Which city in Canada has classes for Judaism converts who wish to learn more about the religion and the way of life? I have found a little information about the Jewish Outreach Institute and community from Montreal only. How about similar institutions in English speaking Canada?

PS. (Long and personal) I have long 'suspected' my Jewish ancestry (on my father's side, I'm 'biologically' from Central - Eastern Europe) and my recent ancestry study confirms that. I am moving to Canada soon and I believe Judaism is probably the only religion which has passed the millenia of suppresion which means to me that the Jews do something extremely well, maybe it's the fact that Judaism is more the way of life normalizing or influencing more spheres of life than, say, Christian denominations?

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    micstas, welcome to Mi Yodeya! I hope one of our users has some information that you might find useful. You should be aware that in Judaism, converts are often guided through the conversion process individually so I don't know if group classes will be available. If you don't mind my asking, is your Jewish ancestry on your mother's or father's side?
    – Double AA
    Jul 25, 2012 at 23:08
  • Thank you for the warm welcome, DoubleAA. It is my fathers side and it's great-grandfather who was a Jew and practiced Judaism and my father has grown up as a Catholic, so I am Jewish 'only' by biological ancestry and on this (father's) side.
    – MichaelS
    Jul 27, 2012 at 9:00
  • Oftopic and spam:I am still becoming aware of my genealogy, but for now, I have found my distant Jewish cousins who live in the US and Canada based on just a shallow check of my genetic relatives, not including the most recent found - YDNA. I just got to know that on my paternal side I am a descendant of a person with the Y chromosome variant very uncommon in Poland - G2a*, but relatively common among the Ashkenazi and other Jews, meaning I'm a direct descendant on this, paternal, side from the Nowe Miasto nad Pilicą community which has perished during WW2, and some have forcibly assimilated.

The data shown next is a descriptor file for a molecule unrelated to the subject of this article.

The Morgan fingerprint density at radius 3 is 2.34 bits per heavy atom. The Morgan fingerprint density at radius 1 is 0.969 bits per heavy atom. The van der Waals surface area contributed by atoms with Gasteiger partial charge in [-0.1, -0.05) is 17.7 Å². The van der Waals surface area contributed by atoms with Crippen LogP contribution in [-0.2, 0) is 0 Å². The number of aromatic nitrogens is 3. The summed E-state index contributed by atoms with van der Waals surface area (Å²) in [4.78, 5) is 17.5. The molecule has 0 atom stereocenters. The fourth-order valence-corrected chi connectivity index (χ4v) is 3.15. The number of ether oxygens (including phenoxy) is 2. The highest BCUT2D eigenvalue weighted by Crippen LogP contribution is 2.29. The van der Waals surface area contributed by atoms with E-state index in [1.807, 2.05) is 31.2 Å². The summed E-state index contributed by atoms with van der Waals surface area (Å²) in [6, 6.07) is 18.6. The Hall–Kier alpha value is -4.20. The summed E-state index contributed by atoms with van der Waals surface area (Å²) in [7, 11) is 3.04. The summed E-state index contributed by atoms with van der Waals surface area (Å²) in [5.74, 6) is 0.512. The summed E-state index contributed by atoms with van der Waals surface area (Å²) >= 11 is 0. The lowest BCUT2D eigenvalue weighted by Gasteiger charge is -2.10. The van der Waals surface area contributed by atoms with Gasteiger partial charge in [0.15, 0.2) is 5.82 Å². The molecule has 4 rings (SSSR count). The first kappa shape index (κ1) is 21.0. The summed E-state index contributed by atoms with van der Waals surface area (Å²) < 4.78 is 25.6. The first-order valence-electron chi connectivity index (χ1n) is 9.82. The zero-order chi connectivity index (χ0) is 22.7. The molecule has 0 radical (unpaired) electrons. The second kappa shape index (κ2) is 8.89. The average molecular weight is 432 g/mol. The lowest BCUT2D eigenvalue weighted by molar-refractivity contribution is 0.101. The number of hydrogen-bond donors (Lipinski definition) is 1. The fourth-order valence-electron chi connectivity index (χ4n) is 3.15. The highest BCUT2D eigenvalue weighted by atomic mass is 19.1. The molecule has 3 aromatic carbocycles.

– MichaelS
    Jul 28, 2012 at 8:44
  • There was a Synagogue and there was a Jewish cementary created from the II half of the XVII century. There is no trace after the Synagogue and the cementary now (they were still standing in 1937).
    – MichaelS
    Jul 28, 2012 at 8:48

2 Answers 2


To start: For some excellent tips on someone starting conversion, see this question and its answers:

First steps for someone considering conversion

As DoubleAA noted in his comment, studying conversion is something that is usually, but not always, done at a personal level. That being said, there are many classes one can go to about Judaism that are given for Jew and Gentile alike.

I recommend that you get in touch with a Rabbi in the neighborhood you plan to move to. Ask him about what classes he offers, and whether you can join. Be up front about being non-Jewish, but really, that should not deter any rabbi from teaching you. Some may not offer classes on your level of learning, but they should be able to refer you to a rabbi that does. Certainly, before studying specifically for conversion, you should attend a few classes and speak to a rabbi face to face about it.

And now, on to the question!

As far as organizations go, Chabad is a world-wide organization that has rabbis everywhere. More importantly, they put great importance into outreach, and are accepting of anybody, Jew or non-Jew. For a list of all their Canadian centers, you can check the Chabad.org website. (Toronto, Calgary, Halifax, Kingston, Ottawa, Vancouver, Winnipeg, etc., etc., etc.)

Another organization that specializes in outreach is Aish. They are a world-wide organization as well, although they appear to only have one center in Canada: Toronto.

Both of these organizations offer classes for beginners to Judaism, so they should be exactly what you want. If you can't find a rabbi that is able to work with you, or you want to skip straight to those that work on this all the time, get in touch with one of these organizations.

(Incidentally, much of the outreach in Montreal is bilingual, in my experience. I don't know if that matters, since you didn't specify where in Canada you are going.)

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    Great answer. While a prospective convert generally studies with one rabbi, that rabbi will, if possible, send you to community-wide courses for some of the basics -- it's more efficient, and many cities have a large-enough population to support this. But ultimately you'll need to be guided by a rabbi, so if you can make that connection early on, he can hook you up with whatever classes are available in the community. Jul 26, 2012 at 0:38

Probably Toronto, very likely Ottowa. For years Ottowa had Rabbi Bulka (recognized more or less as Canada's chief rabbi) performing conversions, he's since hung up his hat in that role, but I suspect others in the town still support the process.

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